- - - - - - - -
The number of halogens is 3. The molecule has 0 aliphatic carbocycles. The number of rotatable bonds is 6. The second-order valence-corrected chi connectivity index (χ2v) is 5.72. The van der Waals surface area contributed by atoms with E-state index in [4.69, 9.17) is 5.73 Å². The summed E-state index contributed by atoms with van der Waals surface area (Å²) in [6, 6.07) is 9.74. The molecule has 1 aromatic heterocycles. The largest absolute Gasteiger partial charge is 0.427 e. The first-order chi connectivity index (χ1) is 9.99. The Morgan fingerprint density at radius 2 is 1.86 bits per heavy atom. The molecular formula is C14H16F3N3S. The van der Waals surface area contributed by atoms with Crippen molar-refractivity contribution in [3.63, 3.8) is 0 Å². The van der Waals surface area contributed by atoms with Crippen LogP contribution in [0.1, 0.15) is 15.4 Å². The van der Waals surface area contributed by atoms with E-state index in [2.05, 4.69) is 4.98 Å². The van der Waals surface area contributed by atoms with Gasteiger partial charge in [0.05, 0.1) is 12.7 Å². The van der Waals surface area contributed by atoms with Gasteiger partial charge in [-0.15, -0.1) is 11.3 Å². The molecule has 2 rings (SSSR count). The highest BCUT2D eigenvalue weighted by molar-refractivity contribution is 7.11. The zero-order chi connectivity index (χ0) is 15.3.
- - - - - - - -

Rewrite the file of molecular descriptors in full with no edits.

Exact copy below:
The number of halogens is 3. The molecule has 0 aliphatic carbocycles. The number of rotatable bonds is 6. The second-order valence-corrected chi connectivity index (χ2v) is 5.72. The van der Waals surface area contributed by atoms with E-state index in [4.69, 9.17) is 5.73 Å². The summed E-state index contributed by atoms with van der Waals surface area (Å²) in [6, 6.07) is 9.74. The molecule has 1 aromatic heterocycles. The largest absolute Gasteiger partial charge is 0.427 e. The first-order chi connectivity index (χ1) is 9.99. The Morgan fingerprint density at radius 2 is 1.86 bits per heavy atom. The molecular formula is C14H16F3N3S. The van der Waals surface area contributed by atoms with Crippen molar-refractivity contribution in [3.63, 3.8) is 0 Å². The van der Waals surface area contributed by atoms with Crippen LogP contribution in [0.1, 0.15) is 15.4 Å². The van der Waals surface area contributed by atoms with E-state index in [2.05, 4.69) is 4.98 Å². The van der Waals surface area contributed by atoms with Gasteiger partial charge in [0.05, 0.1) is 12.7 Å². The van der Waals surface area contributed by atoms with Gasteiger partial charge in [-0.15, -0.1) is 11.3 Å². The molecule has 2 rings (SSSR count). The highest BCUT2D eigenvalue weighted by molar-refractivity contribution is 7.11. The zero-order chi connectivity index (χ0) is 15.3.